I hear from young lawyers at least twice a month, interested in practicing in sports and entertainment law. I generally talk with them, unless they call wanting me to come up with a topic for their law review article. Heck, coming up with the topic is part of their growth experience, not mine.

Here is a synopsis:

  1. Do not worry about becoming a sports and entertainment lawyer. Worry about becoming a good lawyer. Entertainment and sports lawyers come from all backgrounds, from former public defenders to estate lawyers.
  2. Join relevant organizations. I am outside G.C. to the National Sports Marketing Network. It is most worthwhile. Look also at the ABA’s Forum on the Entertainment & Sports Industries.
  3. Ask yourself: why? If it is for the glamour and excitement, think again. While it is fun and exciting, you are not Jerry McGuire.
  4. Read, read , read. Go to ESPN.com and SI.com every day. What are the legal problems highlighted? How would you handle them?
  5. Find a way for us to work together. Great way to learn.



By Jeffrey S. Kravitz, Esquire

I was recently solicited by my law school to give advice to young lawyers and the mistakes they should not make. Much of what I supplied would be equally applicable to young athletes (maybe RGIII and Andrew Luck excepted).



1. “Do not confuse niceness with softness.” Just because the boss or your colleagues are lovely, friendly people, do not make the mistake of thinking that they do not demand the highest quality of work or professional services from you.

2. Understand where you are on the pecking order. Your firm may be egalitarian, but that does not mean that you can say that you would rather not go to the 8:30 status conference in Lompoc because you have your child’s Christmas play.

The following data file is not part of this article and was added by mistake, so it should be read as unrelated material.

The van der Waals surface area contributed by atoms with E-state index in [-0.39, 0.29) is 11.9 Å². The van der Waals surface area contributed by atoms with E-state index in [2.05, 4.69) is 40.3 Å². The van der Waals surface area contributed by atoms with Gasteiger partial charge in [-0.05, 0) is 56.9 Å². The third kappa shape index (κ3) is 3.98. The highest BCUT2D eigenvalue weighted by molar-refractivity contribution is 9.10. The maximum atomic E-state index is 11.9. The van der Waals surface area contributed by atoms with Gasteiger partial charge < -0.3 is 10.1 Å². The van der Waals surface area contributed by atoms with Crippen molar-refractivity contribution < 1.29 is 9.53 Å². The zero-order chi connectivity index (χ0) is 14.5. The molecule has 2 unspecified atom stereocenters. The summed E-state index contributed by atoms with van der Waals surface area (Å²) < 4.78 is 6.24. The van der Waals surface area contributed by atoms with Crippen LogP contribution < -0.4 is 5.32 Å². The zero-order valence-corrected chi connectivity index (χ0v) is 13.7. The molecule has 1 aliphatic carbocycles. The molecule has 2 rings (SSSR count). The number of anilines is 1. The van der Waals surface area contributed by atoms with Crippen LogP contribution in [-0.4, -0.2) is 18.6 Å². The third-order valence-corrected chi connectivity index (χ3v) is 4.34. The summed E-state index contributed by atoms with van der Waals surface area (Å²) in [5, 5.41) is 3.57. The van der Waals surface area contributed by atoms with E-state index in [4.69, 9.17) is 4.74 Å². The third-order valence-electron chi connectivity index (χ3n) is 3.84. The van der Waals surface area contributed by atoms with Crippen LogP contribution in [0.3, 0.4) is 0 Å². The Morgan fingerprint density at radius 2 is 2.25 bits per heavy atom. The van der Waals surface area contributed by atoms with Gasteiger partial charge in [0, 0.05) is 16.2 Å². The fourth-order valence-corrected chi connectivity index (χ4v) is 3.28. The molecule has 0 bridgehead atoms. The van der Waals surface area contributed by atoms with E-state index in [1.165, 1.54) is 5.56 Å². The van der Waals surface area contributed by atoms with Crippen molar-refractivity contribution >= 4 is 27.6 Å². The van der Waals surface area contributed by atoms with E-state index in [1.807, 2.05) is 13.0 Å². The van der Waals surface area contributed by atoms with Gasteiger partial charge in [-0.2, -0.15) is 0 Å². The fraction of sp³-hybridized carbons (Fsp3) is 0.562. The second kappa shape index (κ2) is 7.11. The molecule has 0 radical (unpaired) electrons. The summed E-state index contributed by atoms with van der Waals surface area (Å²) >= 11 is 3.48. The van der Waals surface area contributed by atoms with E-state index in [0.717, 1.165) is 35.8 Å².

3. Dress for success. Understand that even if your firm has a casual policy, you want to be the adult in the group.

4. Be nice to everyone. You do not want to be known as the newbie who kisses up and kicks down.

5. Do not kid yourself that you work better under pressure. Even if you do, your boss will not work better under pressure you put her through.

6. Timeliness.  While you may be a late morning person, your clients will not be. No one will care if you are working until 10 at night if your client calls at nine in the morning and you are still in the shower.

7. Value.  Give more than your salary demands. You are working to develop your skills as well as to meet the needs of your clients. Take the extra few minutes to check the books instead of assuming, even if that time cannot be passed on to the clients.

8. Work. During your first few years, you really cannot work "too hard."  This is a learn by doing profession, and unless you are being asked to perform the same benighted labor over and over again, you will gain wisdom and experience from the time spent.